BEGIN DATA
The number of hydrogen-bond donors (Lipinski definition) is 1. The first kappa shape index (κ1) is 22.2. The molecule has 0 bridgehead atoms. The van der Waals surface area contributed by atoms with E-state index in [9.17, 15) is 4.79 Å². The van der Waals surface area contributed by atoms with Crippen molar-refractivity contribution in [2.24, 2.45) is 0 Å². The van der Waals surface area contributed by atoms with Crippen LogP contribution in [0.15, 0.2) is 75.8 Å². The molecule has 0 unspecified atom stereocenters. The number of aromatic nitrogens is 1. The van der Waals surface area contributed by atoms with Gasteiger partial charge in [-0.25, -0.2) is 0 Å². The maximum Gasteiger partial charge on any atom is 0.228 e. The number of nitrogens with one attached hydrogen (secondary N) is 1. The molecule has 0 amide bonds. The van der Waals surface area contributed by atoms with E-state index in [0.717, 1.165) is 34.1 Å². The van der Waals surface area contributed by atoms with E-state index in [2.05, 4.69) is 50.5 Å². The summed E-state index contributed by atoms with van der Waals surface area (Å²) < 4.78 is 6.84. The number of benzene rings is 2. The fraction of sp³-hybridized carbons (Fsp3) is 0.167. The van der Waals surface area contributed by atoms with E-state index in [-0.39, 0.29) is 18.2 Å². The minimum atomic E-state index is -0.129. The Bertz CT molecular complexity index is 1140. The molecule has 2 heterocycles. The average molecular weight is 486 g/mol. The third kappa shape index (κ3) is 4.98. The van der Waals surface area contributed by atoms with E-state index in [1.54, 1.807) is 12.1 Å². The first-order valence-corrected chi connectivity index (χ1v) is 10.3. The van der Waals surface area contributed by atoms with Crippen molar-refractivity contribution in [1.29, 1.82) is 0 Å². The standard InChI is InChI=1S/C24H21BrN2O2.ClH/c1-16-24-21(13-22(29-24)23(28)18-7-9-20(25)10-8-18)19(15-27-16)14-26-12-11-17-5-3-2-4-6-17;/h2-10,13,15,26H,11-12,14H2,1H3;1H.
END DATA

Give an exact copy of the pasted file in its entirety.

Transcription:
The number of hydrogen-bond donors (Lipinski definition) is 1. The first kappa shape index (κ1) is 22.2. The molecule has 0 bridgehead atoms. The van der Waals surface area contributed by atoms with E-state index in [9.17, 15) is 4.79 Å². The van der Waals surface area contributed by atoms with Crippen molar-refractivity contribution in [2.24, 2.45) is 0 Å². The van der Waals surface area contributed by atoms with Crippen LogP contribution in [0.15, 0.2) is 75.8 Å². The molecule has 0 unspecified atom stereocenters. The number of aromatic nitrogens is 1. The van der Waals surface area contributed by atoms with Gasteiger partial charge in [-0.25, -0.2) is 0 Å². The maximum Gasteiger partial charge on any atom is 0.228 e. The number of nitrogens with one attached hydrogen (secondary N) is 1. The molecule has 0 amide bonds. The van der Waals surface area contributed by atoms with E-state index in [0.717, 1.165) is 34.1 Å². The van der Waals surface area contributed by atoms with E-state index in [2.05, 4.69) is 50.5 Å². The summed E-state index contributed by atoms with van der Waals surface area (Å²) < 4.78 is 6.84. The number of benzene rings is 2. The fraction of sp³-hybridized carbons (Fsp3) is 0.167. The van der Waals surface area contributed by atoms with E-state index in [-0.39, 0.29) is 18.2 Å². The minimum atomic E-state index is -0.129. The Bertz CT molecular complexity index is 1140. The molecule has 2 heterocycles. The average molecular weight is 486 g/mol. The third kappa shape index (κ3) is 4.98. The van der Waals surface area contributed by atoms with E-state index in [1.54, 1.807) is 12.1 Å². The first-order valence-corrected chi connectivity index (χ1v) is 10.3. The van der Waals surface area contributed by atoms with Crippen molar-refractivity contribution in [1.29, 1.82) is 0 Å². The standard InChI is InChI=1S/C24H21BrN2O2.ClH/c1-16-24-21(13-22(29-24)23(28)18-7-9-20(25)10-8-18)19(15-27-16)14-26-12-11-17-5-3-2-4-6-17;/h2-10,13,15,26H,11-12,14H2,1H3;1H.